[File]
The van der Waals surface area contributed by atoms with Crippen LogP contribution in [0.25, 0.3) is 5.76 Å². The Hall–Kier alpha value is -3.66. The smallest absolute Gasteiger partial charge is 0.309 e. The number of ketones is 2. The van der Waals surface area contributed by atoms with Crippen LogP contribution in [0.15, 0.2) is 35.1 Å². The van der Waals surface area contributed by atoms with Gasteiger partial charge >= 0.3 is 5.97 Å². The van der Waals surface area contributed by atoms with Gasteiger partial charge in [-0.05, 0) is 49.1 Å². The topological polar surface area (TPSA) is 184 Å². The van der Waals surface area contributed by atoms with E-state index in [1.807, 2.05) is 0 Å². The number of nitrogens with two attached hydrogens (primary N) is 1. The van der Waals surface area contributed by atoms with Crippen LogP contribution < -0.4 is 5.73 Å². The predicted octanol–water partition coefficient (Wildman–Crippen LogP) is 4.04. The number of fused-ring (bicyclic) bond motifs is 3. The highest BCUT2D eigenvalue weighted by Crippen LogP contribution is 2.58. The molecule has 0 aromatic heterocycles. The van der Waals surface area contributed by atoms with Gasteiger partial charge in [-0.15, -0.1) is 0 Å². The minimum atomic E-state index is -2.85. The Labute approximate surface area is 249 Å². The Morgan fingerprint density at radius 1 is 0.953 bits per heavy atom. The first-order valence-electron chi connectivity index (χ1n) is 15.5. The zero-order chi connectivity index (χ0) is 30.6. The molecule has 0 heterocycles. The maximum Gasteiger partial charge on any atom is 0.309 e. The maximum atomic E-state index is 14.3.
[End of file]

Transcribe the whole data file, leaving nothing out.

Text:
The van der Waals surface area contributed by atoms with Crippen LogP contribution in [0.25, 0.3) is 5.76 Å². The Hall–Kier alpha value is -3.66. The smallest absolute Gasteiger partial charge is 0.309 e. The number of ketones is 2. The van der Waals surface area contributed by atoms with Crippen LogP contribution in [0.15, 0.2) is 35.1 Å². The van der Waals surface area contributed by atoms with Gasteiger partial charge >= 0.3 is 5.97 Å². The van der Waals surface area contributed by atoms with Gasteiger partial charge in [-0.05, 0) is 49.1 Å². The topological polar surface area (TPSA) is 184 Å². The van der Waals surface area contributed by atoms with E-state index in [1.807, 2.05) is 0 Å². The number of nitrogens with two attached hydrogens (primary N) is 1. The van der Waals surface area contributed by atoms with Crippen LogP contribution < -0.4 is 5.73 Å². The predicted octanol–water partition coefficient (Wildman–Crippen LogP) is 4.04. The number of fused-ring (bicyclic) bond motifs is 3. The highest BCUT2D eigenvalue weighted by Crippen LogP contribution is 2.58. The molecule has 0 aromatic heterocycles. The van der Waals surface area contributed by atoms with Gasteiger partial charge in [-0.15, -0.1) is 0 Å². The minimum atomic E-state index is -2.85. The Labute approximate surface area is 249 Å². The Morgan fingerprint density at radius 1 is 0.953 bits per heavy atom. The first-order valence-electron chi connectivity index (χ1n) is 15.5. The zero-order chi connectivity index (χ0) is 30.6. The molecule has 0 heterocycles. The maximum Gasteiger partial charge on any atom is 0.309 e. The maximum atomic E-state index is 14.3.